On the surface, Benedict’s is a kind of horror story, deeply psychological and supernatural at once. When it opens, an unnamed suburban homemaker with a “cheerful, shiny family” and a sexual uber-mensch of a husband, Robert, has shed her perfect life to serve a shadowy figure whom she refers to only as the Bug Man.
“Bug Man, Bug Man, who came to save me from the spiders,” she chants in the story’s opening passage. And then: “I am in love with the Bug Man. I cannot leave him.”
Verily, we learn that the Bug Man is just that: the narrator’s exterminator, who she has hired to take care of the panoply of spiders living in her attic (“wolf spiders, jumping spiders, daddy and granddaddy longlegs, cave cricket spiders . . . orb spiders, brown recluse spiders”). Her description of the Bug Man is glib, yet disarming: “You wouldn’t call the Bug Man handsome. Hair steely gray, push broom mustache, mature belly straining confidently against the fifth button of his tidy uniform shirt. He’s the barber, the shoe salesman, the produce guy at the grocery store. Polite. Not a professional man, but someone who knows a day’s work. His eyes are clear and dark and steady. Infinitely calm. I never act rashly, or ask for more than I need, they say. His uniform agrees: Above his neatly pressed black pants, his starched white shirt . . . bears a logo with a spider emerging from a cave. Below it is his name in machine-perfect script: Darrin.”
Though clearly the Bug Man is more than he seems.
After confessing her devotion as a kind of frame-story—“Sometimes I think about my three children, and Robert. But I am needed more here. I am truly wanted here”—the narrator winds us back in time, recounting her enslavement to the Bug Man, a.k.a. Darrin, a pheromone-trance that works in her like “pollen.” Their dalliance is sexual only by name; it involves a black box filled with musical insects, a species of wildly uncomfortable foreplay and, at the risk of spoilers—you can read the entire story for yourself right here—climactic creatures so grotesque that when the narrator first witnesses them, “crawling across the table in a disorganized group,” she says: “I felt like the end of the world had come, and I was the only sane witness left.”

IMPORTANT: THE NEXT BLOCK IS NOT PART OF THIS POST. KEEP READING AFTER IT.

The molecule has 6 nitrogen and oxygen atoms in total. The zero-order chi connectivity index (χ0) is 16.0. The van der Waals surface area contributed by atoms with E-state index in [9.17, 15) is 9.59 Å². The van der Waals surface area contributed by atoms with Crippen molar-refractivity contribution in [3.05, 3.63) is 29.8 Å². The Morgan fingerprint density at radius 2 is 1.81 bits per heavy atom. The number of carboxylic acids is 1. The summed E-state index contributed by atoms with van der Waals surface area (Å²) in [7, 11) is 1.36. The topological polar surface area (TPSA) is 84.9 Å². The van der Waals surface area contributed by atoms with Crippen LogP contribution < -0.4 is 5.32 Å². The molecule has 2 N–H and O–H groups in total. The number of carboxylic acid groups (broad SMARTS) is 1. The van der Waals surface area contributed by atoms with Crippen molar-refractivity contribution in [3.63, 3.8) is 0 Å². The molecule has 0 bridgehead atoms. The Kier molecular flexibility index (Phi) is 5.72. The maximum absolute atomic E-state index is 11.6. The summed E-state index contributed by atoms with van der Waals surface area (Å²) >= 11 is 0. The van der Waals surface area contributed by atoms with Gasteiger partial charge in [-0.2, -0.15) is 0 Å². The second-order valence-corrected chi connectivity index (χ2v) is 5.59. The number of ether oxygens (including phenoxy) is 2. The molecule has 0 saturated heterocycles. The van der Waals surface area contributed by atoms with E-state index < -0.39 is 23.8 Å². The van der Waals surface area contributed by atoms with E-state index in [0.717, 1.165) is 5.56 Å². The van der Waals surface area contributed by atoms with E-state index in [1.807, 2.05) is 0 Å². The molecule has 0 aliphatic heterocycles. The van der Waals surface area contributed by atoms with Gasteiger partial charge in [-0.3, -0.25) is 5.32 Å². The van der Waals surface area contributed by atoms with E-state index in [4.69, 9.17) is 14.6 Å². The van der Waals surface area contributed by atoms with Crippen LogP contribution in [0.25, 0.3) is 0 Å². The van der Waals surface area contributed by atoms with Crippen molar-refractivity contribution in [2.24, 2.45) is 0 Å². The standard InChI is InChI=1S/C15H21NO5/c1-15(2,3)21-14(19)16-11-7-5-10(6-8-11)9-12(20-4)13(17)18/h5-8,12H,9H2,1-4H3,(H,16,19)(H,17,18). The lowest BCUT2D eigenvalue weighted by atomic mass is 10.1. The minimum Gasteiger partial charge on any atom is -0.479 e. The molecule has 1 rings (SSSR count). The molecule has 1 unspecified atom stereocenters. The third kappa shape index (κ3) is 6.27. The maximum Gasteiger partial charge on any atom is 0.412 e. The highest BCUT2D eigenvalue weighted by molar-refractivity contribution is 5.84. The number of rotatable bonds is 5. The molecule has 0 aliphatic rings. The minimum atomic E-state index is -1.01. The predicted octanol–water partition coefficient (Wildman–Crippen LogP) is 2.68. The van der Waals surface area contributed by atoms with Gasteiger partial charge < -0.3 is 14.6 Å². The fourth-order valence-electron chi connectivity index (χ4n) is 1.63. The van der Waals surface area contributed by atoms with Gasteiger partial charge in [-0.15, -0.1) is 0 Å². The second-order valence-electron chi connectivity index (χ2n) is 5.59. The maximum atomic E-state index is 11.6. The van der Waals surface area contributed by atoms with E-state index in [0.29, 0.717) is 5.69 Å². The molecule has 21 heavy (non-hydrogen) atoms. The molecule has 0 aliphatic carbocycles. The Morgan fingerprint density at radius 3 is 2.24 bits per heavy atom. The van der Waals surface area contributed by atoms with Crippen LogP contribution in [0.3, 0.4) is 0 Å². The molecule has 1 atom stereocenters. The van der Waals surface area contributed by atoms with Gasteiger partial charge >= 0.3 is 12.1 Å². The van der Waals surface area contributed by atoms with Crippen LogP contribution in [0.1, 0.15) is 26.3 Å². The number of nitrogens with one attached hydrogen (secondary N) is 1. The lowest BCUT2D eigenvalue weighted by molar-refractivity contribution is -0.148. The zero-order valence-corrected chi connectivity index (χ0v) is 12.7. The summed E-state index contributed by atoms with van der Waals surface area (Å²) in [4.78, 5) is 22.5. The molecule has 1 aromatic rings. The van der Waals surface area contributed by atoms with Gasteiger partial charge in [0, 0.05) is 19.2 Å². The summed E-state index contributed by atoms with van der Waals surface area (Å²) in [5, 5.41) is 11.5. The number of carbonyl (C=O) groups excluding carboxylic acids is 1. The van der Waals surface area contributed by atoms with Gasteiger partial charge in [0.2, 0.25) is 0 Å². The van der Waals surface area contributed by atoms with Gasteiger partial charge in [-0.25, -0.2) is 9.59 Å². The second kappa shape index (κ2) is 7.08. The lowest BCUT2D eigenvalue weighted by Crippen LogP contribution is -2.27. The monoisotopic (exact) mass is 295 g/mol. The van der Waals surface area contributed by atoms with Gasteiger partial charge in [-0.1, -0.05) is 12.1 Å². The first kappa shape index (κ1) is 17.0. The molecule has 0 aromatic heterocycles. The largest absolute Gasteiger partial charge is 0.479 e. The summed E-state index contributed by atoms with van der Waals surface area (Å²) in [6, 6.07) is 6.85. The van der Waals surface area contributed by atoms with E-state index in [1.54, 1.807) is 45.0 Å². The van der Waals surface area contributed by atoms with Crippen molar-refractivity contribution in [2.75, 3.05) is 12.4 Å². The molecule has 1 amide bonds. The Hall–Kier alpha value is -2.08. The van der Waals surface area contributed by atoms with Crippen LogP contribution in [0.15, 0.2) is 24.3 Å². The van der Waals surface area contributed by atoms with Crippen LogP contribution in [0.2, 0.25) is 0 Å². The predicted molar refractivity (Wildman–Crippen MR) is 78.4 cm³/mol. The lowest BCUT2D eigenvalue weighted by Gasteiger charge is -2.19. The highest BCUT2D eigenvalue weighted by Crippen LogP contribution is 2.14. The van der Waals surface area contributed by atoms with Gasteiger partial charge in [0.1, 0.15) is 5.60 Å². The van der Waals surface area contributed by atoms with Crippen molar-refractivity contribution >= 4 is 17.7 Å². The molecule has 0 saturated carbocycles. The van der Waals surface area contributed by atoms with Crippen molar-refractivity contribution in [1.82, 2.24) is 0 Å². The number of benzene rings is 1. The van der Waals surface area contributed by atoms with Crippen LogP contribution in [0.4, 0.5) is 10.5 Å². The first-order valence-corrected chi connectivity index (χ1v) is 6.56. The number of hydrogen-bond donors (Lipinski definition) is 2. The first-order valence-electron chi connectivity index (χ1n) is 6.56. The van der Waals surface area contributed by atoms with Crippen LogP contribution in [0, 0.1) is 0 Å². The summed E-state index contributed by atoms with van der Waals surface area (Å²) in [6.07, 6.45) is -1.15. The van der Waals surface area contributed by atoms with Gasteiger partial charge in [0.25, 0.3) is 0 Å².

Ah, but there’s that special voice!
The descendent of Lovecraft, Jackson and Poe—mainly Poe, I’d wager, here, with its legion exclamation points and em-dash interjections—crossbred with someone out of a Sandra Brown novel or E.L. James’ Shades of Grey (the story originally saw publication in Pank Magazine’s 2011 “Pulp Issue”), the narrative voice in “When I Make Love to the Bug Man” is always working overtime. Overtime’s what makes it work.
When she first describes her sex-life with her husband Robert by way of comparing it, later, to her sex-life with the Bug Man, the narrator speaks in parodic hyperbole: “You might think I was dissatisfied with Robert. No. Robert was more than satisfactory. Maybe even too satisfactory. Too good. Even our sex was aggressively superior, like an Olympic relay event. . . . Sometimes I needed only the sound of his key in the front door lock [to ready myself], leading him to wonder, Naughty girl, what were you doing before I got home? But I never told him. I only smiled. It was all the encouragement he needed, and we were down to business, the part where our breath was short and my mind never wandered, and we could see our common goal, like a glittering trophy.”